The authors review the distributional issues arising from the phaseout of fossil-fuel extraction and argue that meeting international climate targets will require a more strategic approach to accelerating transitions in both Organization for Economic Cooperation and Development (OECD) and non-OECD countries. They then examine the implications of fossil-fuel extraction for employment, public revenues, and energy provision, examining how extraction activities can be both a “blessing” and a “curse.”

The authors then discuss three equity frameworks that appear in the broader climate-policy literature: allocating carbon budgets based on economic efficiency, development needs, and “fair shares” of global transitional efforts. Drawing from this analysis, they propose five principles for managing concerns related to equity and climate change, touching on questions surrounding the cost and pace of transitions, as well as the distributional impacts at various levels of government. They conclude with policy suggestions for how to apply these principles in practice.

Economic Development Policies to Enable Fairness for Workers and Communities in Transition

This report analyzes the potential efficacy of U.S. federal policies and programs that could help fossil fuel–producing regions and workers transition to a low-carbon future.


This report analyzes the U.S. federal programs that could help fossil fuel–producing regions transition to a low-carbon future. It divides these programs into those that target local or regional economies driven by natural resource development (including timber and agriculture as well as fossil fuels) and those with broader geographic or economic scope. The authors suggest that the former, place-based development approaches can be especially effective.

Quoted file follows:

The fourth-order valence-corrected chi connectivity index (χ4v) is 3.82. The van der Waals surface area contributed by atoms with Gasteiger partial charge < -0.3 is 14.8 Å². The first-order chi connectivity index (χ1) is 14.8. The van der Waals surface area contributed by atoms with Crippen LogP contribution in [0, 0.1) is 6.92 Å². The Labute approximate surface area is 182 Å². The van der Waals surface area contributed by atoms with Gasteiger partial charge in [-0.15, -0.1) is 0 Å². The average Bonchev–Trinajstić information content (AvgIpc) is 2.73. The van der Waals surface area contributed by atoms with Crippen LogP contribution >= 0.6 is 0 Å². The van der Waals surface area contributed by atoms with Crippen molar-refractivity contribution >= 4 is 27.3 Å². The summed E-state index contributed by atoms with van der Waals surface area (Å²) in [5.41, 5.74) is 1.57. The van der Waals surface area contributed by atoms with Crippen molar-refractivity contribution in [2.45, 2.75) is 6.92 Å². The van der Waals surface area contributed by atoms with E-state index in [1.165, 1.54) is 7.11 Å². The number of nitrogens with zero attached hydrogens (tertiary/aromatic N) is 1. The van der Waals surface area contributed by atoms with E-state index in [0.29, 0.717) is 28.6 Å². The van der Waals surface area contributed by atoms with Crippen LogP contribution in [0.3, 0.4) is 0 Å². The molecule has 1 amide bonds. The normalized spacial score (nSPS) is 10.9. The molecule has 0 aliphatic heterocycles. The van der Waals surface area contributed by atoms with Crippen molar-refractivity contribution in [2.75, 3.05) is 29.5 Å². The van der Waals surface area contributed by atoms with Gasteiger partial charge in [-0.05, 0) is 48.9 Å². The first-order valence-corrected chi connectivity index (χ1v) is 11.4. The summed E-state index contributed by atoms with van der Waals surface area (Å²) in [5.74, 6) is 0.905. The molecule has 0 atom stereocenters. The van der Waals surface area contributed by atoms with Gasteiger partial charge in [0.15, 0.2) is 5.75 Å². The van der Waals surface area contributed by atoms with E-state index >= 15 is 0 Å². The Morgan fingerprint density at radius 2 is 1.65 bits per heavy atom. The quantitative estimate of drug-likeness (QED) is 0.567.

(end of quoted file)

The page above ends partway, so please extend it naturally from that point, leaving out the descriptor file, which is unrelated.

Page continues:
The report examines three regional economic approaches that might be successful in a just transition context: offering capacity-building programs and technical assistance, financially supporting public and community organizations, and financially supporting private firms that may otherwise struggle to access funding. The authors also indicate that such efforts would require coordination among federal, state, and local officials and that substantial scaling up would be required for them to have a meaningful impact.

The report identifies programs that target natural resource–dependent communities and highlights a handful of initiatives that could aid just transitions efforts. For example, the Economic Development Integration program coordinates multiple economic development initiatives across agencies while making deliverables more efficient, and the U.S. Department of Agriculture’s rural development programs provide technical and financial support for public and private rural institutions. An extensive appendix in the report details many federal policies in full.